Sunday, April 8, 2012

The Diehls Have It!

I have always endorsed my sister Caron as the family expert in genealogy and I have happily accompanied her overseas a few times to meet our “shoe string relatives”. The thing that struck me the most when seeing and meeting our great aunties of the Diehl family of Butzbach, Germany, was how much they looked like my U.S. born grandmother, her sisters and brother and their descents who were born with the Diehl name: The pure white hair, the small to average statue, the bushy eyebrows of the men (!).

Butzbach family reunion 2007 
Great Aunties Elisabeth and Hilda Diehl, in front of their nephew Alfred and his wife Inge

Sarasota, Florida balcony - prior to 2005
My father Aaron (mother was a Diehl) with his cousins Grace (Diehl) Riegler and Don Diehl

In looking back and knowing many current members, it is also interesting to note that there are several academics, artists, artisans and other entrepenurial and creative types in the family.

Finally, seemingly, the world is getting smaller. The Diehl family that can trace it roots to the 1400s and the Roman-era market town outside of Frankfurt, has spread to Finland, Norway, Sweden, Canada, and the U.S. with other countries and ethnicities represented in the current greatly extended family. I am glad to have met these interesting new relatives and hope all my "some kind of cousins" continue to stay in touch.

I look forward to meeting more family members in the future as my sister continues her research and finds the keys to unlock other doors with DNA tests and new contacts for other branches of the family! With a little luck, Caron and I will be able to make a few more trips to "The Old Country". 

Sunday, March 25, 2012

Genealogy: Collecting dead relatives and sometimes a live cousin!

Since I was a young girl, I knew my great-grandfather’s name was Adolph Diehl.  I knew he was born in Norway and came to Chicago in the late 1880s where he married my great-grandmother Marie Westby.  I knew of their 9 children because many of them were still alive and living in the Chicago area.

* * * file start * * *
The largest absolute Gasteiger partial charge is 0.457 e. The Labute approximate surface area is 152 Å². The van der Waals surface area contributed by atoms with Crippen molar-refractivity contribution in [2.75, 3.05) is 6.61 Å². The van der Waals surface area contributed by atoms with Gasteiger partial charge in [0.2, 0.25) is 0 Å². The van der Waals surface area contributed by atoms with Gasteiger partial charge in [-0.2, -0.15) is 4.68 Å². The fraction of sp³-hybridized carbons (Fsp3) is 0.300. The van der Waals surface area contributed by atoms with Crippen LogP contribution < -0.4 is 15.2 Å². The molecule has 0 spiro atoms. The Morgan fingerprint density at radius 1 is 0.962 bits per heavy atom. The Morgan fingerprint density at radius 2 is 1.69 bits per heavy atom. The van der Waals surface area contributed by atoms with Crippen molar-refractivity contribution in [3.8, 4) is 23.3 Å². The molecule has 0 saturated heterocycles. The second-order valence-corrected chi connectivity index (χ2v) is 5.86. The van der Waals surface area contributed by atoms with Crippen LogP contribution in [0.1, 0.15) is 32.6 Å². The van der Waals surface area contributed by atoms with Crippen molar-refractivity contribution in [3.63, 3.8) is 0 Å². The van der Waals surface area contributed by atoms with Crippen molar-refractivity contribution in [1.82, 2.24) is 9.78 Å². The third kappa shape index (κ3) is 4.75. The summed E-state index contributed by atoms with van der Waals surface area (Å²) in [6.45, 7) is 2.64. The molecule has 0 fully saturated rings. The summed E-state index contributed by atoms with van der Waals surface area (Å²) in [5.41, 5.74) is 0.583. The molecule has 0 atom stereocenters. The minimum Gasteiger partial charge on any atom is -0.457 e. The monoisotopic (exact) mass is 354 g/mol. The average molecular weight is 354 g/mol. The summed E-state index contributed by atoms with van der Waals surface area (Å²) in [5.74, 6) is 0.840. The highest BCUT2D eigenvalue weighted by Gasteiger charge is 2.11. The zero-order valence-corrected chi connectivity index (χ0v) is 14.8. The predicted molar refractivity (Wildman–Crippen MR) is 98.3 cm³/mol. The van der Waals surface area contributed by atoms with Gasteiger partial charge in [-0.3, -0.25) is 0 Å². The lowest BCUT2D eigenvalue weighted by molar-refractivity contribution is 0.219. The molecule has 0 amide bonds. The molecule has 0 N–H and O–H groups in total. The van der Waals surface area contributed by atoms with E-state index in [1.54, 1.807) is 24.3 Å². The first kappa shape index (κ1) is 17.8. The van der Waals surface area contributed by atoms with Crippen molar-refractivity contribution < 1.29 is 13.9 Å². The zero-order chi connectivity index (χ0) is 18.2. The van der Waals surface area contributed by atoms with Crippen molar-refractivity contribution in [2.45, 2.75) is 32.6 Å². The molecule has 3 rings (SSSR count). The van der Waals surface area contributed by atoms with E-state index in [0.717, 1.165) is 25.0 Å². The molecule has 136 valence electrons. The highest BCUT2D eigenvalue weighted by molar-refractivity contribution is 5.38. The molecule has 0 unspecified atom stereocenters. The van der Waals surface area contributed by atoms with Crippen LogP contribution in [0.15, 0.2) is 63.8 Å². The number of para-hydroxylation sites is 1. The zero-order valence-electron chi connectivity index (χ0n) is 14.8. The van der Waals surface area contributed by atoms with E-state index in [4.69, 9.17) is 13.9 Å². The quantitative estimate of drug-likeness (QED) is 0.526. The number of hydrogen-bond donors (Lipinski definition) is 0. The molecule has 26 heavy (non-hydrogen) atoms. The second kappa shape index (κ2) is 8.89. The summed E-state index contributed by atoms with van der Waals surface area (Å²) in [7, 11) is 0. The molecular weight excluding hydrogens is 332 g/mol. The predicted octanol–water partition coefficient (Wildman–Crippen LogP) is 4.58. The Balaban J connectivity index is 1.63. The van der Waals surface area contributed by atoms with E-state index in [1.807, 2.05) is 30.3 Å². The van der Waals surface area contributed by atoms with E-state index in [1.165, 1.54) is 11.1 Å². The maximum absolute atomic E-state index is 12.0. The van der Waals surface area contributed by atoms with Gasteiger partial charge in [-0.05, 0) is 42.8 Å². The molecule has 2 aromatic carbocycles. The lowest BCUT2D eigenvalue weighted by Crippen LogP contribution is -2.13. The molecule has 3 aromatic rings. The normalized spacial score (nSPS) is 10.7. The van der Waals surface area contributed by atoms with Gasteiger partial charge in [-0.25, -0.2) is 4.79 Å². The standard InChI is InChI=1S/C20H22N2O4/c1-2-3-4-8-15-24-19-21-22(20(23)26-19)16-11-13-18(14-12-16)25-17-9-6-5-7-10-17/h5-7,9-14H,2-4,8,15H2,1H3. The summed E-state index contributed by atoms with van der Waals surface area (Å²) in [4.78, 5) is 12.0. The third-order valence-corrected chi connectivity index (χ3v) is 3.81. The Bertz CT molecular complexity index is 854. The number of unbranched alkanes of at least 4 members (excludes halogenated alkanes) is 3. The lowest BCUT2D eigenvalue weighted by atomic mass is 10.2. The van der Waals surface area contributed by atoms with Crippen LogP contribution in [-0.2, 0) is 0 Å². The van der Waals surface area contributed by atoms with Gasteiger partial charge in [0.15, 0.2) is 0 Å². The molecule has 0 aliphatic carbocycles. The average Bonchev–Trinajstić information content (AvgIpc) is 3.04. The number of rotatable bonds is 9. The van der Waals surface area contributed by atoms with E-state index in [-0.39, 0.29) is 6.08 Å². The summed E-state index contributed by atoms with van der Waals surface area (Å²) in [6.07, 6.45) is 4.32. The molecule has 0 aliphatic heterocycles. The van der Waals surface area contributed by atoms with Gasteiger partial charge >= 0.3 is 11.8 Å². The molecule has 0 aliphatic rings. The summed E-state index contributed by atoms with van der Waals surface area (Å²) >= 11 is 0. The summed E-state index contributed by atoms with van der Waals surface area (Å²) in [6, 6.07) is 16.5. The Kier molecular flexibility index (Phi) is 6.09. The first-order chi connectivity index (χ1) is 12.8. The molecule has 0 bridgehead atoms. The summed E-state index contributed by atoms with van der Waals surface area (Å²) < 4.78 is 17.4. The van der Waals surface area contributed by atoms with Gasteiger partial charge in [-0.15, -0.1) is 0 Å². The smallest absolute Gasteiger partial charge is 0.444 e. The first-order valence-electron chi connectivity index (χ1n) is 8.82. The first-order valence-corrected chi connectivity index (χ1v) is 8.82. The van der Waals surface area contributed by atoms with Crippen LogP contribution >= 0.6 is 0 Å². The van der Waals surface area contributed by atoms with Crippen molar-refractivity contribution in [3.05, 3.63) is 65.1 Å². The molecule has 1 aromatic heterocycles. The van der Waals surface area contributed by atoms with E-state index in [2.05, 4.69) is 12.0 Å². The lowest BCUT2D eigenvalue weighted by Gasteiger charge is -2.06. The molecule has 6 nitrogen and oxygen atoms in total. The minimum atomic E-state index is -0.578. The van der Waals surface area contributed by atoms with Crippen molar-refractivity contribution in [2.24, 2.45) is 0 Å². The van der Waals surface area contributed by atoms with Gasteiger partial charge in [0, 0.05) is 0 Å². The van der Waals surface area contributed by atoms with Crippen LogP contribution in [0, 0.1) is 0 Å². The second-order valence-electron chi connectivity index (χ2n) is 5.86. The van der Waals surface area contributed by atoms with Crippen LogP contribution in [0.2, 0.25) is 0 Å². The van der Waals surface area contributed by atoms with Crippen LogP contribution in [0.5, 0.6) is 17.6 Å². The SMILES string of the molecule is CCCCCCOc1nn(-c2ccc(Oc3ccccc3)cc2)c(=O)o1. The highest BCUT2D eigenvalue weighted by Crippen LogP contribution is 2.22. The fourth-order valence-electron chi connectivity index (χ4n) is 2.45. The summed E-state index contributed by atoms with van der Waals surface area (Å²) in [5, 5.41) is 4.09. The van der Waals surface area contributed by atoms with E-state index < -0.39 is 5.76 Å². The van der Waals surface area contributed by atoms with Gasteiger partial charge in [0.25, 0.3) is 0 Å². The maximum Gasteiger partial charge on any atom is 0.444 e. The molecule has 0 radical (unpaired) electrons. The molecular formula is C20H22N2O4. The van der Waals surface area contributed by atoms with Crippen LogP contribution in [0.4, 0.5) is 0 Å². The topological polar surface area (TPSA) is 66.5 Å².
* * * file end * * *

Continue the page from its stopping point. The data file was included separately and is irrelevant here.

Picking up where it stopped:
It was later that I learned that Diehl was actually a German surname.  So why did my Norwegian grandfather have a German name?  I will say that it made searching records a bit easier – Diehls from Germany were not of my line.  It also made it harder – most Diehls were from Germany!

I started using computers in the early 1990s to keep track of my family tree.  Once the Internet gained popularity, I made use of it.  I found the Norwegian Census on-line for 1865 and there I found my Diehls in Kristiania (Oslo today)!
Census year: 1865
Municipality: Kristiania
Municipality number: 0301
Street: Toldbodgaden
Town quarter: Vor Frelsers Menighed

Family Status
Birth place
Adolph Diehl 
Darmstadt  (Germany)
Marie Diehl

Wilhelm Diehl

Carl Diehl  

Fredrik Diehl

Sophie Diehl   

Siegward Diehl


Conrad Diehl 


This discovery was the first crack in this “brickwall” for me.  It ultimately led to finding cousins in Finland, Sweden, and Germany.  I also found other Diehl family members that emigrated to the United States.  You can see some of them on the Family Diehl web site!

I would like to invite other Diehl cousins to post their memories and early discoveries on this blog.   How did you get started researching the family history?  Share your memories and pictures of the older generations.

Painting of Adolph Diehl, owned by Donald Diehl
Believed to have been painted from a photograph